I don’t usually watch cable news. I tend more toward radio these days. But I happened to catch Rachel Maddow’s show on January 10th. I thought she was very good, examining a number of issues relevant to the current tragedy in Arizona sanely and coherently. However, I was struck by a moment when she entered into an analysis of language issues as they relate to speech, description, and meta-analysis.
Sarah Palin’s speech today illustrates the problem of language in context. While Palin’s intention with this video was probably meant to deflect “attention,” she, instead, garnered more with her use of the term blood libel. It’s perfectly fine for Palin to defend herself in the public sphere. But before this is done, some reasonable framing of the problem should be made, and a reasonable amount of research, also, as words themselves require study. Rhetorical frames help to put an intention into context.
But back to the question of rhetoric. Rhetoric can be defined in may ways.
1. An art of expression or persuasion
2. The study of a variety of communication forms and their nature; the study of discourse
3. The methods and techniques of numerous forms of communication, including the use of the variety of Figures of Speech and much more in this context
4. A work by Aristotle
But rhetoric isn’t speech or writing that is intended to be misleading or bits and pieces of talk meant as such. Nor is rhetoric a specific technical device: this, for example, is rhetoric, and that is a hen laying an egg. I often hear the word rhetoric in relation to political speech or advertising. Political rhetoric or “campaign rhetoric.” The term will be used in a pejorative sense: “Oh, that’s just rhetoric.” Or, “We should stop the rhetoric.” Or, “If we could just get away from the rhetoric.” I suggest that this is a misuse of the term and clouds a more significant problem in expression: the need for precision. Which is why I found Dr. Maddow’s (I believe she has a Ph.D from Oxford) use of the term rhetoric odd, as her program was very much concerned with precision. But what was the context?
In a reference to Sharron Angles’s expression “Second Amendment” remedies, Maddow urged the audience not to describe this term as rhetoric or as rhetorical. She was meaning to differentiate rhetoric from figurative and literal expression or from outright misleading analysis. I quote from the transcript lengthily:
Also, while we are clearing stuff up in the increasingly nasty discussion about whether or not over-hyped or violent political rhetoric is relevant at all to this crime, Nevada Senate candidate Sharron Angle’s frequent references to Second Amendment remedies that has repeatedly been [sic] described as rhetoric. To be clear, that should not be described as rhetoric. Campaign rhetoric is stuff like Arizona’s Ben Quayle, Dan Quayle’s son promising in that campaign ad to kick the hell out of Washington. He’s not going to literally kick the hell out of anything. That’s metaphor. That’s rhetoric, right? Sharron Angle spoke of Second Amendment remedies literally. Here is her comment in context, as reported by “The Reno Gazette Journal” in May, quote, “What is a little disconcerting and concerning is the inability for sporting goods stores to keep ammunition in stock. That tells me the nation is arming.” “What are they arming for if it isn’t that they are distrustful for their government? They are afraid they will have to fight for their liberty in more Second Amendment kinds of ways.” Take it from the context in which she spoke. The Second Amendment remedies thing was not a metaphor. It was not rhetorical. It was Sharron Angle’s analysis suggesting that people are going to shoot their way out of their current political situation. She was literally talking about actual guns and ammunition being purchased from sporting goods stores. She meant it literally, that people will turn to guns. That is a lot of things. It may not be relevant to this. But if you’re arguing about whether or not it is relevant to this, you should not describe it as rhetoric.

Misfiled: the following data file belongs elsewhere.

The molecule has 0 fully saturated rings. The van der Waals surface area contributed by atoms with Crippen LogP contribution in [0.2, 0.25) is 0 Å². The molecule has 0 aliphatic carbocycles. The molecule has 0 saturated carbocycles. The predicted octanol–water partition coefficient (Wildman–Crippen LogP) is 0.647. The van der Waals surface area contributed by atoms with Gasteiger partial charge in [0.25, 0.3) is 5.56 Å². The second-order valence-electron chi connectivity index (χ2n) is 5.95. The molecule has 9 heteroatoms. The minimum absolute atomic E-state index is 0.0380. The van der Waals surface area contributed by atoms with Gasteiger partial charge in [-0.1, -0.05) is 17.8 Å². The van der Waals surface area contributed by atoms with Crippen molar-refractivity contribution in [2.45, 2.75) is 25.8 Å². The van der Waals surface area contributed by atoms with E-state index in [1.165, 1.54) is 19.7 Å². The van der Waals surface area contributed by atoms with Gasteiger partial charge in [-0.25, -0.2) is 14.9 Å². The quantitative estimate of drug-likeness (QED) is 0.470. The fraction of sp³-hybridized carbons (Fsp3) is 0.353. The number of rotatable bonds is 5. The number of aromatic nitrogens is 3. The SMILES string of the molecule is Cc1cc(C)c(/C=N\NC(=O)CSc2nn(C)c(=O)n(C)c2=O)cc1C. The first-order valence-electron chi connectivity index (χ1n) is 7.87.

The question at hand seems to be: should this or that speech be taken metaphorically or literally. Strictly speaking, this really has nothing to do with whether something is “rhetoric” or “rhetorical.” More to the point, “second amendment remedy” is metonymy, the replacement of a related term or idea for something else, like saying to the police with the thief dead in the kitchen: “Well, he slid through the widow. I took out my pistol. And boy did I give that fucker his second amendment remedy.” If the police know the Second Amendment, they might grasp the figure. If they’re aware of Second Amendment debates, they might respond: “Which militia did the dead guy belong to?”
I understand Maddow’s point and grant her the authority she’s due. But the question of the tragedy in Arizona is about health care, the easy availability of weaponry, and irresponsibility and irrational priorities in this country. I really don’t think Palin or Angle grasp the complexity of these issues and the language and importance of rhetorical frames, however, and this should have been the point.
As to the use of the term “blood libel.” All Palin had to do was look it up and do a little rhetorical analysis. Alas.